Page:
Tuesday, April 17, 2007

Web



A spider may not be everybody's idea of a beautiful creature, but they are artists in their own way.

This web hung below a cherry tree, welcoming people to my home last fall as they turned into the driveway (well, if they looked closely and the morning dew was just right). :)

Some folks wait to see the first robin; I'm waiting for the first spider webs of Spring to soon appear.

12 comments:

blackcrag said...

Spiders are inspirational too. Robert the Bruce, king of Scotland, had just lost a battle against the Sassenach English and was avoiding the redcoats in a cave.

Hiding out from foreign soldiers who want nothing better than to run you through with their bayonets is boring work, so our noble hero distracted himself watching a spider make its web.

The spider was merrily weaving his web, no doubt anticipating all the juicy flies he was about to catch (as English soldiers weren't too keen on bathing, there were more than usual about), completely unaware he was granted an impromptu a royal audience, when he hit a snag. Or rather, he didn't hit a snag.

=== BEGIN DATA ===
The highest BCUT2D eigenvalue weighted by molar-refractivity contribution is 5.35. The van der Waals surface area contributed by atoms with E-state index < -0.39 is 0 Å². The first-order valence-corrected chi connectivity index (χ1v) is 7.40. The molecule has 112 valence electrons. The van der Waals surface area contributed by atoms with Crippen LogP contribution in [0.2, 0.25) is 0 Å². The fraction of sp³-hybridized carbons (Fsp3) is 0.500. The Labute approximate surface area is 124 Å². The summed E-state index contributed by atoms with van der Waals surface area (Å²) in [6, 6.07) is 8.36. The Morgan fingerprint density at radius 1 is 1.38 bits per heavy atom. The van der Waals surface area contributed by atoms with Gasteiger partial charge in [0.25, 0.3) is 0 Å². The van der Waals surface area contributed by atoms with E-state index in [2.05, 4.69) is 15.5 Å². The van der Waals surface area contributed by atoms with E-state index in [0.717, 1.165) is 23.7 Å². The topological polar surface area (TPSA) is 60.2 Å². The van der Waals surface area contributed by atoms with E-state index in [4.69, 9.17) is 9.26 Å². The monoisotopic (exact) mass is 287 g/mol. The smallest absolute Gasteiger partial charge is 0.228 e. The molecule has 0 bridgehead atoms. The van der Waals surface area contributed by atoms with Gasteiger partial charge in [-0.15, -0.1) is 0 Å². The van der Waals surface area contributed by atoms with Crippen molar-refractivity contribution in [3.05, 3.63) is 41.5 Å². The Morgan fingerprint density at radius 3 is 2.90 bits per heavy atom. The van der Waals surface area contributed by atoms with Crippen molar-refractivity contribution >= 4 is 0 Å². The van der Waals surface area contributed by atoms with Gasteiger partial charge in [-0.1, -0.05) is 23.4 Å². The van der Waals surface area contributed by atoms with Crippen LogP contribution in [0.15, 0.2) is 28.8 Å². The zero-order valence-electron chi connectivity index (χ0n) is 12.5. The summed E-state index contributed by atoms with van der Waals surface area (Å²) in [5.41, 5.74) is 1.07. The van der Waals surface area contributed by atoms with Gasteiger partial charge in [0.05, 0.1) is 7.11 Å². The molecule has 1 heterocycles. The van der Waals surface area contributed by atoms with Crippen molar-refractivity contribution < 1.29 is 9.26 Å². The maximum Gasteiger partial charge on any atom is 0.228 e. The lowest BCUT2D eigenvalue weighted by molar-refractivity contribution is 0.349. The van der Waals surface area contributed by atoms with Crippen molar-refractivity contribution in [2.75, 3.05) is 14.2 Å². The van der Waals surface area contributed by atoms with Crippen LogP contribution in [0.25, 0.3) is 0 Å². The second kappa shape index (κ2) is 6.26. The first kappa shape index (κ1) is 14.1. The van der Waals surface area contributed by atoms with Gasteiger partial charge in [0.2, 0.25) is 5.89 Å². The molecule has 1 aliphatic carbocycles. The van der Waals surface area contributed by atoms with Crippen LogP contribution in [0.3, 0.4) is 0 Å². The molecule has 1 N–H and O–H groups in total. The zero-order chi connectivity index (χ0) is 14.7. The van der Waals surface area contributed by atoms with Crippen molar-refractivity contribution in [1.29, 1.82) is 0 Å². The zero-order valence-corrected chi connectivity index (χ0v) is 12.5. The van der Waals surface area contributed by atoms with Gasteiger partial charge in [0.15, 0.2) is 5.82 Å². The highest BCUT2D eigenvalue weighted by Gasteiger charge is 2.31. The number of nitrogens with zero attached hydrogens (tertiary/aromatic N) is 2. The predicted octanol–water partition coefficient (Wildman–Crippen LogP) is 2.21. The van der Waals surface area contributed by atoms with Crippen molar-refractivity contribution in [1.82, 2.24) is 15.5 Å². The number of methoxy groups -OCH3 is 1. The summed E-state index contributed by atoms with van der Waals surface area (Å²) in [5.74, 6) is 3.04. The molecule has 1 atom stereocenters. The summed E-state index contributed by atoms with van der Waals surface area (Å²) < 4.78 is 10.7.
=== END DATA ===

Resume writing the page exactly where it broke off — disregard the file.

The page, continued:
You see, the spider’s target was just a little too far away for our secondary hero, the spider, to quite reach. Once, he swung out as far a he could swing, and he swung back. Twice, he swung out across the expanse between his web and the snag, and twice he swung back. A third attempt met a third failure and, indeed, the fourth attempt fared no better. The fifth attempt was close, yet no cigar (though the spider didn't want a cigar. The spider didn't smoke as a carelessly dropped match would set his whole web ablaze in a pouf of smoke). And the spider, a very stubborn spider, tried yet a sixth time. This was his best attempt yet, but it was still a mere attempt. Our spider lacked the satisfying success of reaching the just-too-distant snag.